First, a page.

Last year, as a freshman, Delgado received a gold medal in Environmental Science. This year, he went all the way to the top, the first student in Bayonne since the founding of the fair 1959 to go onto the international competition slated for May.
The Hudson County fair was held at the Jersey City Armory on March 20th and Delgado was among 461 students participating from around Hudson County, where budding young scientists compete in categories ranging from Behavioral Science to Gerontology where 92 scientists judged their efforts.
Each year students compete to win in their category then go on to compete for two top prizes that will make the eligible to compete in the Intel International Science and Engineering Fair in May. Delgado, who Delgado received the Liberty Science Center Partners in Science Award, and a gold medal recipient in the Medicine and Health category, shared the top honor with Aleksandr Arkhipov, a senior at McNair Academic High School in Jersey City, and will go to Indianapolis, Indiana where he will compete with 1,200 students from 40 nations for scholarships, tuition grants, internships, scientific field trips and the grand prize - a trip to attend the Nobel Prize Ceremonies in Stockholm, Sweden.
Robert Dawson, director of Science for Bayonne. said the competition at the science fair is at an extremely high level, creating stiff competition for the prize.
In fact, Delgado's project went through several competitions to achieve top honors, undergoing an initial competition within his area of medicine and health. The fair had 14 areas of competition. His presentation resulted in his winning his category. Then his project went through a second judging that resulted in his sharing the fair's top prize.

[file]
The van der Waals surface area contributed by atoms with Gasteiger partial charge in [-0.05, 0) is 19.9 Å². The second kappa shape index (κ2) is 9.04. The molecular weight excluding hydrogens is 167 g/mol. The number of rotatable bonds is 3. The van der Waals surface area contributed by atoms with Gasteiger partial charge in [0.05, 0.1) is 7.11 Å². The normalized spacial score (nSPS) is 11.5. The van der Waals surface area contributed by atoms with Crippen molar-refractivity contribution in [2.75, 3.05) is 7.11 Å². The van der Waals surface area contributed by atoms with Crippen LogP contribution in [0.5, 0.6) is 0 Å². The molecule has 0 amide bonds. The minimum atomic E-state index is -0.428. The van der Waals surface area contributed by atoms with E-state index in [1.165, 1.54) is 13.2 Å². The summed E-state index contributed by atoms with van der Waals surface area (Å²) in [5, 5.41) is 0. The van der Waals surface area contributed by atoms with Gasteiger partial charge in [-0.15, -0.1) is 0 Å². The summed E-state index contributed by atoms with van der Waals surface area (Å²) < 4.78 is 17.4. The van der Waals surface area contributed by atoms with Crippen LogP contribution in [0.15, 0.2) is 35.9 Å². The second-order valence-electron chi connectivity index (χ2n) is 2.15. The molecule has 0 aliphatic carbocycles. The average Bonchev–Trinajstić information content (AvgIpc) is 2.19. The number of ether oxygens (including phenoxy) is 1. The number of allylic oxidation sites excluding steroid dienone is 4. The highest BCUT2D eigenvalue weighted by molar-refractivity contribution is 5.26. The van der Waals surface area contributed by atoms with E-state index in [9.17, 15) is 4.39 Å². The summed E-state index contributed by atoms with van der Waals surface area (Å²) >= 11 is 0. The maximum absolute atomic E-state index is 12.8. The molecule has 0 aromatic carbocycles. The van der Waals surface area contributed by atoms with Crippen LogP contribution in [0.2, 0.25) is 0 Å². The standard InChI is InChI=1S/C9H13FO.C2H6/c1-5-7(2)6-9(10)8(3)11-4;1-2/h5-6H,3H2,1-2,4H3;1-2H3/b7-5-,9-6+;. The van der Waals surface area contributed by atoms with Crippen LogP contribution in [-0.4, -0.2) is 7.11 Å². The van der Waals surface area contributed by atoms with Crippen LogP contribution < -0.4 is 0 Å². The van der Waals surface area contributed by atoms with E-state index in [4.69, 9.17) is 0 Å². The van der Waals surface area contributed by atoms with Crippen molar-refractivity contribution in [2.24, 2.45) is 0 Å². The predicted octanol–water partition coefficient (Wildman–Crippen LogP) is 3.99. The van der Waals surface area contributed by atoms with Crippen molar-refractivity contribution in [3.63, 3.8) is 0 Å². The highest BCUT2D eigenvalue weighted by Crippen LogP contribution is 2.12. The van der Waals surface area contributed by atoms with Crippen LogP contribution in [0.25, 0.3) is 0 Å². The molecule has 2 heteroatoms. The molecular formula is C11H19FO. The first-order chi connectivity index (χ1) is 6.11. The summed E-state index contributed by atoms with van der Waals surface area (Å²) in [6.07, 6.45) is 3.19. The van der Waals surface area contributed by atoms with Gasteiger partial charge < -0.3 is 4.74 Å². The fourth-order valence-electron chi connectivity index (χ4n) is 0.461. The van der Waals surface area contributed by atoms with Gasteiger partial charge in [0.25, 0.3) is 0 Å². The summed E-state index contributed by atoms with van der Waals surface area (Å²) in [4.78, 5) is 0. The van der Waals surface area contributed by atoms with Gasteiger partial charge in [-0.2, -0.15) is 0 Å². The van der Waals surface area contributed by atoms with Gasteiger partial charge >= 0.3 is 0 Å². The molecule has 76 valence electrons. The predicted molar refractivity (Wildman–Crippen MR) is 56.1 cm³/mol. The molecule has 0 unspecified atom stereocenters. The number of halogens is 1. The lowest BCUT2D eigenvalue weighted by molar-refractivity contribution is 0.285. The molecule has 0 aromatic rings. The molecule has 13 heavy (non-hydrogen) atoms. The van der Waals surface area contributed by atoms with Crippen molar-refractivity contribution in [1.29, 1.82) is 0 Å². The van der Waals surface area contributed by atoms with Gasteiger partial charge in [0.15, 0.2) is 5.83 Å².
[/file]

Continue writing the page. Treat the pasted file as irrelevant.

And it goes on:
This was no fluke
Delgado's winning Hudson County Science Fair wasn't something he threw together last minute, but the product of a summer internship at the Liberty Science Center with Dr. Fang Lau where among the projects Delgado worked on involved seeking a link between calcium effects on diseases of the brain in an effort to develop novel treatments.
His research demonstrated how the death rate of cells that lead to diseases such as multiple sclerosis and Alzheimer's could be slowed by the introduction of certain chemicals.
The summer internship was like a full time job, keeping him busy from 9 a.m. to 5 p.m. five days a week, during which time he did two studies - one of which helped him win the science fair prize.
In explaining his conclusions, Delgado said that the ebb and flow of calcium ions that sends message between various parts of a cell help to control the cell's basic life functions, such as receiving nutrients, expelling waste and preparing to divides to create new cells.
But sometimes, the part of the cell sending the message does not get a reply and so continues to send, and the calcium ion levels rise causing damage to parts of the cell - resulting in a message for the cell to die.
His project used three different chemicals to try to recreate the pathway for the interrupted messages, thus preventing the damage and death, and to see which one best mimics the messages that normally came from a calcium ion.
"I learned a lot about lab skills," he said and claimed the internship had given him access to knowledge he would not have had. Although he has not yet determined his exact career path, he said he will go into the area of medicine.
Marie Aloi, science teacher at Bayonne High School, said she knew Delgado was very good, but his winning the science fair surprised even her.
Yet his return to the class room from the summer internship brought with him a knowledge of science and lab that he shared with others in the class.
"My background is in chemistry and physics, not biology," she said. "He helped bring biology into the class room."